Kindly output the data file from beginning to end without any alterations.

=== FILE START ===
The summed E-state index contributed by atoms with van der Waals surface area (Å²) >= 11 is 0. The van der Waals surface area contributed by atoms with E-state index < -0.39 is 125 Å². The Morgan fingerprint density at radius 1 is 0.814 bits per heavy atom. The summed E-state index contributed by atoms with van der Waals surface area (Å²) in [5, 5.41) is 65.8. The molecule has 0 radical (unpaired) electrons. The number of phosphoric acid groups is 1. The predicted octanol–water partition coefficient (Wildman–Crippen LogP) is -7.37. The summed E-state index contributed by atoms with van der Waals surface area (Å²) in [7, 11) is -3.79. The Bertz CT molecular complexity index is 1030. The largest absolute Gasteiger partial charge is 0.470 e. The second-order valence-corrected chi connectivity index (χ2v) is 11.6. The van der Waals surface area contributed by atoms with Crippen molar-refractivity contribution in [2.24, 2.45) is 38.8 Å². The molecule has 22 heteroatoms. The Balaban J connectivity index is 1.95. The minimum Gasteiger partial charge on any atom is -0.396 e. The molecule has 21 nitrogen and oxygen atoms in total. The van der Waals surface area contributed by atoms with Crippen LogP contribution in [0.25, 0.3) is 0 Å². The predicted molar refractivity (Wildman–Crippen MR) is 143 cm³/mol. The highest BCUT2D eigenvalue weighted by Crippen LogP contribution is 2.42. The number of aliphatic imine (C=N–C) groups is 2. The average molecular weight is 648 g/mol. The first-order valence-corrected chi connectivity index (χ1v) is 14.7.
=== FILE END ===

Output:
The summed E-state index contributed by atoms with van der Waals surface area (Å²) >= 11 is 0. The van der Waals surface area contributed by atoms with E-state index < -0.39 is 125 Å². The Morgan fingerprint density at radius 1 is 0.814 bits per heavy atom. The summed E-state index contributed by atoms with van der Waals surface area (Å²) in [5, 5.41) is 65.8. The molecule has 0 radical (unpaired) electrons. The number of phosphoric acid groups is 1. The predicted octanol–water partition coefficient (Wildman–Crippen LogP) is -7.37. The summed E-state index contributed by atoms with van der Waals surface area (Å²) in [7, 11) is -3.79. The Bertz CT molecular complexity index is 1030. The largest absolute Gasteiger partial charge is 0.470 e. The second-order valence-corrected chi connectivity index (χ2v) is 11.6. The van der Waals surface area contributed by atoms with Crippen molar-refractivity contribution in [2.24, 2.45) is 38.8 Å². The molecule has 22 heteroatoms. The Balaban J connectivity index is 1.95. The minimum Gasteiger partial charge on any atom is -0.396 e. The molecule has 21 nitrogen and oxygen atoms in total. The van der Waals surface area contributed by atoms with Crippen LogP contribution in [0.25, 0.3) is 0 Å². The predicted molar refractivity (Wildman–Crippen MR) is 143 cm³/mol. The highest BCUT2D eigenvalue weighted by Crippen LogP contribution is 2.42. The number of aliphatic imine (C=N–C) groups is 2. The average molecular weight is 648 g/mol. The first-order valence-corrected chi connectivity index (χ1v) is 14.7.